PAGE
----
By Joanna Delalande
Think video game and you might be transported to hours in a dark room on a first-person shooter or to Mario Kart duels with the family; perhaps even to long walks in the wilderness trying relentlessly to catch Pokémon.
Now picture this: your screen displays a child's crib in a hospital room. You hear the insistent, heart-wrenching cries of a baby and a voice pleading: "Please stop. Please". The voice is your character's and the cries are your son's cries. He is dehydrated, but so sick from chemotherapy he can't keep his liquids down. All your attempts at soothing him fail.
You sit on a chair, head in your hands.
"I shake. I weep. I pray. I plead. I need... Peace," your voice says, quivering.
"You are there. I want You here. I want You to calm my son. I cannot. And You've brought us this far. He's still here, not dead, not there with You. God, I want him here with me. Please."
Instantly, the crying stops. "Peace. He sleeps. Thank You."
This is a scene from the non-traditional game That Dragon, Cancer, designed by Ryan Green and his wife Amy to explore and illustrate their experience losing their son Joel to a terminal illness.
Joel Green was diagnosed with a brain tumour in 2010, when he was one, and given months to live. Over four years and countless treatments, seven tumours came, shrank and reappeared to eventually take his life in March 2014.
Ryan and co-developer of the game Josh Larson started working on That Dragon, Cancer 18 months before Joel died. They'd wanted to construct a video game together and Ryan suggested they do one on Joel.
It was a way not only of building something for his son, but of exploring and allowing players to explore the ways life sometimes leaves us in pain and helpless about it.
"It's just meant to share something, share a moment I think every parent can relate to," Ryan tells The Washington Post. "Life is not just one thing. It's not all the wins. It's the bitter and the sweet.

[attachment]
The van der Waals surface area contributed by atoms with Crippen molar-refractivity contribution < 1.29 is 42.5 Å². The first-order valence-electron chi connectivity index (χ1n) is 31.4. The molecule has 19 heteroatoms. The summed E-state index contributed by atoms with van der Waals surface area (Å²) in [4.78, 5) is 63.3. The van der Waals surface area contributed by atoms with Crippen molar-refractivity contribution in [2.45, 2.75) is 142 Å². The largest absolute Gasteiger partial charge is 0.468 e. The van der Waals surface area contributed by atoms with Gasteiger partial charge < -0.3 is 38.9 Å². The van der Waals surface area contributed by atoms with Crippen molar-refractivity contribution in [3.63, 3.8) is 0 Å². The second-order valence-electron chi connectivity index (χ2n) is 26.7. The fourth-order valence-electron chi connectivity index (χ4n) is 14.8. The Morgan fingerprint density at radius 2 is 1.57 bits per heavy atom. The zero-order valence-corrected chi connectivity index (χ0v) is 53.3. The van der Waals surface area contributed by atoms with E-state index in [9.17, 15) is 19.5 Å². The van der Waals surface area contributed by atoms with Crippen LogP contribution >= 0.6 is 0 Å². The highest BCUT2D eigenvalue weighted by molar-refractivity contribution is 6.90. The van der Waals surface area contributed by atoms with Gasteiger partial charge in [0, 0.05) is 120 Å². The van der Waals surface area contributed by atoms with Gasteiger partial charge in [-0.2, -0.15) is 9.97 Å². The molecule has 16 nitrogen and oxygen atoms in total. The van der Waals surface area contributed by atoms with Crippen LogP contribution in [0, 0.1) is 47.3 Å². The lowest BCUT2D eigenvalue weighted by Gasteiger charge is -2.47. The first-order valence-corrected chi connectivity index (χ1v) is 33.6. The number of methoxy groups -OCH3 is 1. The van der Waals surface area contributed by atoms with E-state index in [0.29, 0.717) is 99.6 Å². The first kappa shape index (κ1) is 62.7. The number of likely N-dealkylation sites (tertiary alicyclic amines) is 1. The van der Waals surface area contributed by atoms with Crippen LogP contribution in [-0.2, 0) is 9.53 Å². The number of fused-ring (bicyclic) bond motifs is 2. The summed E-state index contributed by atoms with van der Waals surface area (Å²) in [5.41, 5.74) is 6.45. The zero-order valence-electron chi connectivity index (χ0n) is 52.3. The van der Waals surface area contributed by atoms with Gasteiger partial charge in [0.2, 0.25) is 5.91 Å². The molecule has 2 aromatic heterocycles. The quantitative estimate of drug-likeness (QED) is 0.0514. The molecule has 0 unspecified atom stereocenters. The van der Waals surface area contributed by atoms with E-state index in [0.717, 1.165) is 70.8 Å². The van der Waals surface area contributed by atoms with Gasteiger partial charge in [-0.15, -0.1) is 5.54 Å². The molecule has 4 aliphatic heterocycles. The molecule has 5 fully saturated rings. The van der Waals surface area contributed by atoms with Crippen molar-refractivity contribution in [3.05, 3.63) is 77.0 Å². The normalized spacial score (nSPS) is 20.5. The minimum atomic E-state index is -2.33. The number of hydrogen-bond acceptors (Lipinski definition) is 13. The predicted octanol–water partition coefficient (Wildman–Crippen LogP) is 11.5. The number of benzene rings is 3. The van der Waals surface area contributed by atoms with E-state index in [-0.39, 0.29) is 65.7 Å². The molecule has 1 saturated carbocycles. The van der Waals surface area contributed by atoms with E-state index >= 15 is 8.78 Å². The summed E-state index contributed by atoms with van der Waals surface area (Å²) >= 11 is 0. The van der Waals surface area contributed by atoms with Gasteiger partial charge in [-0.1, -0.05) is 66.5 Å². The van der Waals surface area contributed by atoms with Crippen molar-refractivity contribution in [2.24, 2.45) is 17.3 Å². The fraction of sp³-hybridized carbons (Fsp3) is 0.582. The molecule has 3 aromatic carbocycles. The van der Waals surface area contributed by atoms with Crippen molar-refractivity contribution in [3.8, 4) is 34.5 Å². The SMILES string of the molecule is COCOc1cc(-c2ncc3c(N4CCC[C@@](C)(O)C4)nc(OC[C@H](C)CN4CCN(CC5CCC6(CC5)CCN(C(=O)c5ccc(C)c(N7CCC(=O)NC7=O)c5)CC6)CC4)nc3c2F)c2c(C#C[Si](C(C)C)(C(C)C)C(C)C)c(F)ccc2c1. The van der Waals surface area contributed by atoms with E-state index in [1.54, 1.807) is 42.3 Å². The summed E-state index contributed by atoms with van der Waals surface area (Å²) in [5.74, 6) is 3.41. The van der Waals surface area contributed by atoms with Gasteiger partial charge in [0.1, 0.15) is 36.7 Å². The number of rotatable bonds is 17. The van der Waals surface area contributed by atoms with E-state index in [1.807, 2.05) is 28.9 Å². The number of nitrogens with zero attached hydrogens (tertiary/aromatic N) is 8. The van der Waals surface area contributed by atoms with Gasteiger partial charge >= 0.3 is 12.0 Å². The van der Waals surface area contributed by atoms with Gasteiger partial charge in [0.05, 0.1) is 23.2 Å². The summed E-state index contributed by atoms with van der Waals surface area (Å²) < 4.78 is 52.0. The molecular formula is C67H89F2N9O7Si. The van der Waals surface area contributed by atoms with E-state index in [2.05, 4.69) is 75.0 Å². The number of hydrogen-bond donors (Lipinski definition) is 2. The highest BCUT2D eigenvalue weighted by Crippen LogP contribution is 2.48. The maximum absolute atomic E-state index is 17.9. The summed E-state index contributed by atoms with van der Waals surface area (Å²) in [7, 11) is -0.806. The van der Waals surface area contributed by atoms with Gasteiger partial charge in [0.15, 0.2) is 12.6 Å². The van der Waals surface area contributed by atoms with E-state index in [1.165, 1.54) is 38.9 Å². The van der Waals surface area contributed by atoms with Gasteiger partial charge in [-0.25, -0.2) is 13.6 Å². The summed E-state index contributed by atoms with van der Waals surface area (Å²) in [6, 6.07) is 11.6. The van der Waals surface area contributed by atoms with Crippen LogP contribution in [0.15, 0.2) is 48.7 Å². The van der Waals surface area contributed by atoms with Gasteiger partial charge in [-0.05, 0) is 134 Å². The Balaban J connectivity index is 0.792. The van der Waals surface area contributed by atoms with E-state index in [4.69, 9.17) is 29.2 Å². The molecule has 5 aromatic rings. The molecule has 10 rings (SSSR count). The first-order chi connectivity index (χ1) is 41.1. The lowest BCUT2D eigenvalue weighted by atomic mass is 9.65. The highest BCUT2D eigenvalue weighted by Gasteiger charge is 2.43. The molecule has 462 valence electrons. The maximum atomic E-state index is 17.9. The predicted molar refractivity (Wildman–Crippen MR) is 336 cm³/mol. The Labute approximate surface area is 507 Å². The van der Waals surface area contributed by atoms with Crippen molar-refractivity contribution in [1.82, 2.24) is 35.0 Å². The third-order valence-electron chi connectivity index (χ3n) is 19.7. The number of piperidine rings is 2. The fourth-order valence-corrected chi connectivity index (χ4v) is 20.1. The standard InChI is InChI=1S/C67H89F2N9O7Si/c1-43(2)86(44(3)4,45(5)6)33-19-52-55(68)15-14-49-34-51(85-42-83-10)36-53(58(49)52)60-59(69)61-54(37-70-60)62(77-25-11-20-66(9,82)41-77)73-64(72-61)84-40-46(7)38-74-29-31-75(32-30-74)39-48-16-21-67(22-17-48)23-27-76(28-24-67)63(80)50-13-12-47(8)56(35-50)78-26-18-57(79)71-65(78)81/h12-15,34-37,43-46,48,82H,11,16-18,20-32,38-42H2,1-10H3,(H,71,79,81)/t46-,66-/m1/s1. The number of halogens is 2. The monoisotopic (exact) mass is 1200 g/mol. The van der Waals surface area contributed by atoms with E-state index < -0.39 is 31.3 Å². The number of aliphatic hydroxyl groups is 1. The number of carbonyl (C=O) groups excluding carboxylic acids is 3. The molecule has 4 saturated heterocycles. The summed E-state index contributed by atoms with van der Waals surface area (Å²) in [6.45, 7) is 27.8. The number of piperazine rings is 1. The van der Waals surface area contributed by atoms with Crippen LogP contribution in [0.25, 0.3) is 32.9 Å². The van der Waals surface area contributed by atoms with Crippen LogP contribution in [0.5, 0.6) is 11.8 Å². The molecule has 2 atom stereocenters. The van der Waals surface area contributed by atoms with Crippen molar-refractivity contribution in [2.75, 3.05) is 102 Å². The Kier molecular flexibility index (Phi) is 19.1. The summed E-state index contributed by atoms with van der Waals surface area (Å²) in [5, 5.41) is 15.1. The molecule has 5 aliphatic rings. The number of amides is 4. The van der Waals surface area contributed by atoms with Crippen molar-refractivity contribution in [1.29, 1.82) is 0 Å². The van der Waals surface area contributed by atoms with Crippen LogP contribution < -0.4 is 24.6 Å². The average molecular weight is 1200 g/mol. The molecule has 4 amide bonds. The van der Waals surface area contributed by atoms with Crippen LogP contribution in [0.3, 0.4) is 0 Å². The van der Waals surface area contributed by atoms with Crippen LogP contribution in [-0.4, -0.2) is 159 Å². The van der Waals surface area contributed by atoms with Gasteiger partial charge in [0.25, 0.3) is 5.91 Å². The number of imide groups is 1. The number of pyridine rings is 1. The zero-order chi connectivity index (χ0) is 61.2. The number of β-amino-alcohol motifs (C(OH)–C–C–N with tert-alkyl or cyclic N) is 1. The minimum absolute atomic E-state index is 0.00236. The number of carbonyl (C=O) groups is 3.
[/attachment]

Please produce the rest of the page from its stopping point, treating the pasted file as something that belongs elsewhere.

Later, after Joel died, Ryan says he worked on the game out of an "overwhelming desire to want to spend time with him again".
It might sound sad and somewhat morbid, but Ryan explains he wanted the game to show that even in the moments we feel hopeless there is hope, peace, and strength to carry on.
When designing the video game (available for Windows, Mac and Ouya), he started with the hospital room scene. He says he felt it was the one time in his life he prayed and got such clear direction from God.
He and Amy see Joel's four years after his initial diagnosis as a miracle, since he was only expected to live a maximum of four months.
They explain even as they went through radiology and chemotherapy and tumours continued to appear, they found somewhat of a rest and peace in the fact Joel's life was ultimately in God's hands.
"With God we don't have to do the right things or say the right things to somehow 'earn' his healing," Amy tells Wired.
The game turned out to be a sort of grieving tool for the Greens, a way of remembering their son and keeping him alive. As the project neared its end Ryan admitted, "It's also scary because I think I might grieve in a new way".
Amy said before the game's release: "We'd love for it to impact people and for it to be commercially successful. But there's a piece of me that says, maybe it's just for us."
In sharing his vision for the project, Ryan continues: "Joel didn't have the chance to make an impact. We can show the world how important [he] was to us.
"Everybody wants their child to change the world," he laughs. "I have unreasonably high hopes, just like any proud father would."
In the last scene of the 2-hour interactive story, Ryan's voice pleads once more for his small son: "Please! Return this boy's soul to his body!" This prayer is not answered.
But the Greens still have hope, and continue to learn what it means to be a family with their four other sons and daughter. "Loving [Joel] and losing him," Ryan says, "was the richest part of our lives so far."?
Find out more at thatdragoncancer.com